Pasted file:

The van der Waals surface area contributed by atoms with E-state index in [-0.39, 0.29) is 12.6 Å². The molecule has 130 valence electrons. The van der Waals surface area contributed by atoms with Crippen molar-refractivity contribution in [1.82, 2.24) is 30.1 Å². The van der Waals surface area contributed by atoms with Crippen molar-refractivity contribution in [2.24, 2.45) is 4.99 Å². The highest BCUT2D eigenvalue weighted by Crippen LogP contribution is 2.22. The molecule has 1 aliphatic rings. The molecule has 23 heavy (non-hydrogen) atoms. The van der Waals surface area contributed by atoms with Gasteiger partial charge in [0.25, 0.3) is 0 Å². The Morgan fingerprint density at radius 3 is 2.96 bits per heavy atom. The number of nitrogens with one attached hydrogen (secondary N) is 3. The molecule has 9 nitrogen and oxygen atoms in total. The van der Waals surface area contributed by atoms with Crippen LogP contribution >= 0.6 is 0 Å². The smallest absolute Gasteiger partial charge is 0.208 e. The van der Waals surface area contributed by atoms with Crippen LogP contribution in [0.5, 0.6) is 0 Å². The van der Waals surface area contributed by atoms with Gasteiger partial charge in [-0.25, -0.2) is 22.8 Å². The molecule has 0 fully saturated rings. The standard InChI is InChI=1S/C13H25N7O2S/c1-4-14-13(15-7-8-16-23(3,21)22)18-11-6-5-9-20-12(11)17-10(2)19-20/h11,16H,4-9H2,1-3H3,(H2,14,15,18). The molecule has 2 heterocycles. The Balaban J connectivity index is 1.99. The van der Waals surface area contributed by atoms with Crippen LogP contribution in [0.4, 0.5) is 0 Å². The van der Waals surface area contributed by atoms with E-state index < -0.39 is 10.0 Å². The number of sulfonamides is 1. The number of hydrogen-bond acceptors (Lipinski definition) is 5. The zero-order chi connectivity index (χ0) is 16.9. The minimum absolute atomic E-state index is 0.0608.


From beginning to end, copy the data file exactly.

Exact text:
The van der Waals surface area contributed by atoms with E-state index in [-0.39, 0.29) is 12.6 Å². The molecule has 130 valence electrons. The van der Waals surface area contributed by atoms with Crippen molar-refractivity contribution in [1.82, 2.24) is 30.1 Å². The van der Waals surface area contributed by atoms with Crippen molar-refractivity contribution in [2.24, 2.45) is 4.99 Å². The highest BCUT2D eigenvalue weighted by Crippen LogP contribution is 2.22. The molecule has 1 aliphatic rings. The molecule has 23 heavy (non-hydrogen) atoms. The van der Waals surface area contributed by atoms with Gasteiger partial charge in [0.25, 0.3) is 0 Å². The Morgan fingerprint density at radius 3 is 2.96 bits per heavy atom. The number of nitrogens with one attached hydrogen (secondary N) is 3. The molecule has 9 nitrogen and oxygen atoms in total. The van der Waals surface area contributed by atoms with Crippen LogP contribution >= 0.6 is 0 Å². The smallest absolute Gasteiger partial charge is 0.208 e. The van der Waals surface area contributed by atoms with Crippen LogP contribution in [0.5, 0.6) is 0 Å². The van der Waals surface area contributed by atoms with Gasteiger partial charge in [-0.25, -0.2) is 22.8 Å². The molecule has 0 fully saturated rings. The standard InChI is InChI=1S/C13H25N7O2S/c1-4-14-13(15-7-8-16-23(3,21)22)18-11-6-5-9-20-12(11)17-10(2)19-20/h11,16H,4-9H2,1-3H3,(H2,14,15,18). The molecule has 2 heterocycles. The Balaban J connectivity index is 1.99. The van der Waals surface area contributed by atoms with Crippen LogP contribution in [0.4, 0.5) is 0 Å². The van der Waals surface area contributed by atoms with E-state index < -0.39 is 10.0 Å². The number of sulfonamides is 1. The number of hydrogen-bond acceptors (Lipinski definition) is 5. The zero-order chi connectivity index (χ0) is 16.9. The minimum absolute atomic E-state index is 0.0608.